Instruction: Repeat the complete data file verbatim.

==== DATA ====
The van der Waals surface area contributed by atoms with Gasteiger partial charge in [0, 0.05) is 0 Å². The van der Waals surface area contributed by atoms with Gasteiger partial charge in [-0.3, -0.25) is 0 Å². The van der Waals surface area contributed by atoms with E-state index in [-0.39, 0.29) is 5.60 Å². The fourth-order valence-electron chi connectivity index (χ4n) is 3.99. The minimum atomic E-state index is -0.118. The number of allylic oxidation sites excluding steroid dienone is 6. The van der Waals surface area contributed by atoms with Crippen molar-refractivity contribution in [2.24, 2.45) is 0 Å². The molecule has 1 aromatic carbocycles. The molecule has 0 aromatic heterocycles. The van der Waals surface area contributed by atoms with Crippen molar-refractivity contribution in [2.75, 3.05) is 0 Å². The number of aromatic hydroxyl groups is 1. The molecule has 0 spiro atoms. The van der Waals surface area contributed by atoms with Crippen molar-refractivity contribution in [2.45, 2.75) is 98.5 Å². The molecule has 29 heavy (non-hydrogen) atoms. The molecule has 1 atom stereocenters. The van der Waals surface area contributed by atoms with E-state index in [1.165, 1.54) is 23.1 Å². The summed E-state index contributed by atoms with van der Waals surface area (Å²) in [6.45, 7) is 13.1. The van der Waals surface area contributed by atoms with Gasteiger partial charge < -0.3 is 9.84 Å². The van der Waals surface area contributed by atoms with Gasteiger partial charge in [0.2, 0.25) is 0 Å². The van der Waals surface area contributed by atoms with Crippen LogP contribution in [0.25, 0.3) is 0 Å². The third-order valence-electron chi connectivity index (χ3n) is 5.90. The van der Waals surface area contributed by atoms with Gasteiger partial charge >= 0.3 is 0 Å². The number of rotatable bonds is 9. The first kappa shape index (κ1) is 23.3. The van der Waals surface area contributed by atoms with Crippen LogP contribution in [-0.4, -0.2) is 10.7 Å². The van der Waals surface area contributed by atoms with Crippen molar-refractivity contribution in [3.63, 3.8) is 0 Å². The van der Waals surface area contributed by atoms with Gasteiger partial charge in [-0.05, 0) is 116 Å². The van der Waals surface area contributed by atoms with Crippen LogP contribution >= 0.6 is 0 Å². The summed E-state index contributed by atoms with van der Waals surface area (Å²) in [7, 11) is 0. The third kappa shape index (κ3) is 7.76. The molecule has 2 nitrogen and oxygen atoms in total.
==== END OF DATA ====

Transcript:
The van der Waals surface area contributed by atoms with Gasteiger partial charge in [0, 0.05) is 0 Å². The van der Waals surface area contributed by atoms with Gasteiger partial charge in [-0.3, -0.25) is 0 Å². The van der Waals surface area contributed by atoms with E-state index in [-0.39, 0.29) is 5.60 Å². The fourth-order valence-electron chi connectivity index (χ4n) is 3.99. The minimum atomic E-state index is -0.118. The number of allylic oxidation sites excluding steroid dienone is 6. The van der Waals surface area contributed by atoms with Crippen molar-refractivity contribution in [2.24, 2.45) is 0 Å². The molecule has 1 aromatic carbocycles. The molecule has 0 aromatic heterocycles. The van der Waals surface area contributed by atoms with Crippen molar-refractivity contribution in [2.75, 3.05) is 0 Å². The number of aromatic hydroxyl groups is 1. The molecule has 0 spiro atoms. The van der Waals surface area contributed by atoms with Crippen molar-refractivity contribution in [2.45, 2.75) is 98.5 Å². The molecule has 29 heavy (non-hydrogen) atoms. The molecule has 1 atom stereocenters. The van der Waals surface area contributed by atoms with E-state index in [1.165, 1.54) is 23.1 Å². The summed E-state index contributed by atoms with van der Waals surface area (Å²) in [6.45, 7) is 13.1. The van der Waals surface area contributed by atoms with Gasteiger partial charge < -0.3 is 9.84 Å². The van der Waals surface area contributed by atoms with Gasteiger partial charge in [0.2, 0.25) is 0 Å². The van der Waals surface area contributed by atoms with Crippen LogP contribution in [0.25, 0.3) is 0 Å². The third-order valence-electron chi connectivity index (χ3n) is 5.90. The van der Waals surface area contributed by atoms with Gasteiger partial charge >= 0.3 is 0 Å². The number of rotatable bonds is 9. The first kappa shape index (κ1) is 23.3. The van der Waals surface area contributed by atoms with Crippen LogP contribution in [-0.4, -0.2) is 10.7 Å². The van der Waals surface area contributed by atoms with Crippen molar-refractivity contribution in [3.63, 3.8) is 0 Å². The van der Waals surface area contributed by atoms with Gasteiger partial charge in [-0.05, 0) is 116 Å². The van der Waals surface area contributed by atoms with Crippen LogP contribution >= 0.6 is 0 Å². The summed E-state index contributed by atoms with van der Waals surface area (Å²) in [7, 11) is 0. The third kappa shape index (κ3) is 7.76. The molecule has 2 nitrogen and oxygen atoms in total.